‘It ain’t bragging if you really done it!” crowed New York Times executive editor Howell Raines in April 2002. The newspaper had just won an unprecedented seven Pulitzer prizes for its coverage of 9/11 and its aftermath—Raines had assumed the office just a week before the planes hit the towers—and he was standing in front of his office in the third-floor newsroom, addressing the staff.
Not far away, beside the exposed-metal staircase near the heart of the newsroom, was the cubicle of a hale young reporter named Jayson Blair. It was a perfect vantage point for observing the comings and goings of the paper’s editors and reporters—a kind of reporting at which Blair excelled.
That April, Blair and Raines seemed to be going in different directions. Times Metro editor Jonathan Landman, who’d been wrestling with Blair over errors in his copy for months, had finally become fed up. He fired off an e-mail to associate managing editor Bill Schmidt and training editor Nancy Sharkey, insisting, “We have to stop Jayson from writing for the Times. Right now.”
A little more than a year later, Blair and Raines’s trajectories intersected again. This time, Raines was sitting before 600 seething Times staff members at the Loews theater at 1515 Broadway. On the dais with him was Arthur Sulzberger Jr., the Times chairman, who’d chosen Raines to head the paper, and managing editor Gerald Boyd, Raines’s No. 2. The simplest question was, how had they allowed the Blair disaster to happen after such a blatant warning? But the issue was much bigger than one bad egg.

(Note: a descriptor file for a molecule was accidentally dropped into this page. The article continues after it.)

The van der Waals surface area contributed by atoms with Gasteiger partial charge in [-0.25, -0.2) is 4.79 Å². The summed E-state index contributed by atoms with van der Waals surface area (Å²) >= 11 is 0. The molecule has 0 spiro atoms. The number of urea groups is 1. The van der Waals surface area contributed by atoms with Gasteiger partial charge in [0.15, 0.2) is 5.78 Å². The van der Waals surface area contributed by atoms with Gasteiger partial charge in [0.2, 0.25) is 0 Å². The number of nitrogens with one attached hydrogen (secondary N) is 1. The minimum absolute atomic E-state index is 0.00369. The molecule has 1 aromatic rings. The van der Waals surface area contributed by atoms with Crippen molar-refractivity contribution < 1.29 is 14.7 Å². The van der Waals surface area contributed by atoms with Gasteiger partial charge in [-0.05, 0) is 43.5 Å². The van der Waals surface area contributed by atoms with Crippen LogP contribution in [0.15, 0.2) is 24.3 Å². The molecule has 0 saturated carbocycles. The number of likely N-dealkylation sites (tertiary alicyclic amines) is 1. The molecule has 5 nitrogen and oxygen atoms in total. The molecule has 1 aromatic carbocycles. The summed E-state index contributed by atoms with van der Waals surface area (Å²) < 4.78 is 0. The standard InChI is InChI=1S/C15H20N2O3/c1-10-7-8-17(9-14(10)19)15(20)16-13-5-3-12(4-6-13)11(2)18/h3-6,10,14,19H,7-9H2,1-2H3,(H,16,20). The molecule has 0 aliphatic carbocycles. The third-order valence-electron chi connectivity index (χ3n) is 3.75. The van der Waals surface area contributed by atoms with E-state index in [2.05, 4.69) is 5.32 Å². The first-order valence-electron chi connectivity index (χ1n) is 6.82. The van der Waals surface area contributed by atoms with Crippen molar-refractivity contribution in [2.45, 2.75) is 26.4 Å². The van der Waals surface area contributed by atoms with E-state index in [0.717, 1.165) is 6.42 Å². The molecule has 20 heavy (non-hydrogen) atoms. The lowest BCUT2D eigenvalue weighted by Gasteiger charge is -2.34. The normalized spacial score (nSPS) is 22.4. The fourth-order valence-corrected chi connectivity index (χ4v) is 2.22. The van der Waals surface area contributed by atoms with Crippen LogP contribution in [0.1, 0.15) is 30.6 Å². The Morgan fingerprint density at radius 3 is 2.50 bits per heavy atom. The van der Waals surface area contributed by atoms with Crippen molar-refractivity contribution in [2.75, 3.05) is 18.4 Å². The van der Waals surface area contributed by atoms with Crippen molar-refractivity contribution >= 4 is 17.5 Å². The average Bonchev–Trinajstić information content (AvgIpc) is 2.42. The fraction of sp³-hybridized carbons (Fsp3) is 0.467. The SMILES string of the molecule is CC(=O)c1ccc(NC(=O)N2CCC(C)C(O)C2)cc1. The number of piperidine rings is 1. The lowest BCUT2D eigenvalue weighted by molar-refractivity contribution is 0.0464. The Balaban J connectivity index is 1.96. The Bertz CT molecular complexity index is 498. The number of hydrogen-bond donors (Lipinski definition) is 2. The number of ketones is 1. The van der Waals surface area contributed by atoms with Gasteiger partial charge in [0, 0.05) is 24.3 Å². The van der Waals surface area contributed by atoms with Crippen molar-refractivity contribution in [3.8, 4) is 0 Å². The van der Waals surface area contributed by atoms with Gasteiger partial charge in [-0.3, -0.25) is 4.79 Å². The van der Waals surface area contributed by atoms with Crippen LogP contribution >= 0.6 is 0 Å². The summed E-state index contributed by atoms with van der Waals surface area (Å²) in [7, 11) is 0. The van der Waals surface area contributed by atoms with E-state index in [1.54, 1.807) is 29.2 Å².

To many of the assembled, this triumvirate had come close to destroying the credibility of the newspaper—“this precious thing we hold in common,” as one reporter has described it. And the hastily called “town hall” meeting, on May 14, hadn’t helped, with its gauntlet of news cameras, reporters, and a hectoring man in a Saddam Hussein mask and well-worn loafers carrying a sign announcing FORMER NYT REPORTER, WILL LIE FOR FOOD.
“It was the most depressing and humiliating thing,” said one Metro reporter.
“It’s not the kind of thing you’d think you’d go through because of the Times.”
Inside the theater, it was worse. The outrage wasn’t against Blair, whose misdeeds had already been detailed over 14,000 fastidious words in the Times the previous Sunday, a public mea culpa said to have been opposed by several masthead-level Timespeople. It was against the people onstage—the ones who signed the memos “Arthur, Howell and Gerald.” It was a journalistic version of the perfect storm.